The Ballad of Dwight Frye

Dwight Frye, appearing in 'Dracula' (1931) Last night I watched, with one of my daughters, the 1922 version of Nosferatu. The picture quality wasn’t particularly good, yet it was still strangely powerful at certain points.

My daughter, who has read Bram Stoker’s novel Dracula, of which this movie is an unauthorised adaptation, was helpful in clarifying which elements of the story had been changed. This morning I discovered that Kino has released a restored version. If it is anywhere near as good as the Kino restoration of Metropolis, it should be brilliant. In Australia a similar restored version is due for release on 21 May this year by Madman.

Anyway, watching Nosferatu inevitably led us to watch the 1931 Tod Browning version of Dracula. This was initially a bit tricky because the character who travelled to Transylvania to meet Dracula was not Jonathan Harker, as it is in the novel and in the 1992 movie version, but the Renfield character. This Renfield acts as Dracula’s assistant later, and is clearly mentally disturbed. In the 1931 version of the movie, having him meet Dracula is the trigger for him becoming that way, so it’s actually a fairly clever change to the story.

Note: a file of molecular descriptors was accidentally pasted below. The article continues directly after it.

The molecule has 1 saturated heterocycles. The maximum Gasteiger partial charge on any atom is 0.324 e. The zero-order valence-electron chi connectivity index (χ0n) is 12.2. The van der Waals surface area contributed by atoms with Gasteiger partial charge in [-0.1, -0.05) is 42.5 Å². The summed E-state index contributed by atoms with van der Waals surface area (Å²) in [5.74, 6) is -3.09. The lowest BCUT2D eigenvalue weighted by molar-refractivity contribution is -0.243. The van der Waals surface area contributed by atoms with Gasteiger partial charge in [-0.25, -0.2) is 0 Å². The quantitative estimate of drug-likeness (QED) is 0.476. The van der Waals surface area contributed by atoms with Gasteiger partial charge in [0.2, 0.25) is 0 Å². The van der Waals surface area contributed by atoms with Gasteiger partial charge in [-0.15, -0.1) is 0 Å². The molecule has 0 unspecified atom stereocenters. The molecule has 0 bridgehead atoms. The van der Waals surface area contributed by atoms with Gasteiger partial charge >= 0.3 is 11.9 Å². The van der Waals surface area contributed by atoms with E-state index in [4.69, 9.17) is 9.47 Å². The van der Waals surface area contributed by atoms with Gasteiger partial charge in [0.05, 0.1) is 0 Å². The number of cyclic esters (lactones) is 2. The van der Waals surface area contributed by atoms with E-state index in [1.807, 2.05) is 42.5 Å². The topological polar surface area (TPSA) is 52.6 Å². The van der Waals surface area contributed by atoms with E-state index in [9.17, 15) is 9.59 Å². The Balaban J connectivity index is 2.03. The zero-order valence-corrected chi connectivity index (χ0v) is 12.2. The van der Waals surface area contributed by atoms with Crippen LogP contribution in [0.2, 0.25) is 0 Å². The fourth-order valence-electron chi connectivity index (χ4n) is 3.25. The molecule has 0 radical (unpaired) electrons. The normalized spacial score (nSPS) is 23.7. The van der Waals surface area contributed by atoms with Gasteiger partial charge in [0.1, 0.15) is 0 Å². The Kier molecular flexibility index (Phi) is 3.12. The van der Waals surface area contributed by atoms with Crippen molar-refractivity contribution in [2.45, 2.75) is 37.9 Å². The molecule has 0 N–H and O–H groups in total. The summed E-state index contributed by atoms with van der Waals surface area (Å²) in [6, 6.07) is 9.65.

When I first got into hifi in the early 1970s, one of the musical groups to which I formed a close attachment was Alice Cooper (yes, back when it was both a person and a group). One of my favourite albums from the group was ‘Love it to Death’. One of my favourite songs from the album was ‘The Ballad of Dwight Fry’. It is still a song I listen to from time to time, thirty five years later. But until last night it had never occurred to me that the Dwight Fry of the song was ever anything other than an invented name. The song is from Fry’s point of view and is a, er, contemplation of his precarious mental condition.

But just as Dracula was starting, up flashes the name ‘Dwight Frye’ as one of the actors. It turns out that he plays the insane Renfield (pictured). He, apparently, was the inspiration for the Alice Cooper song made four decades later, even though they managed to spell it incorrectly.

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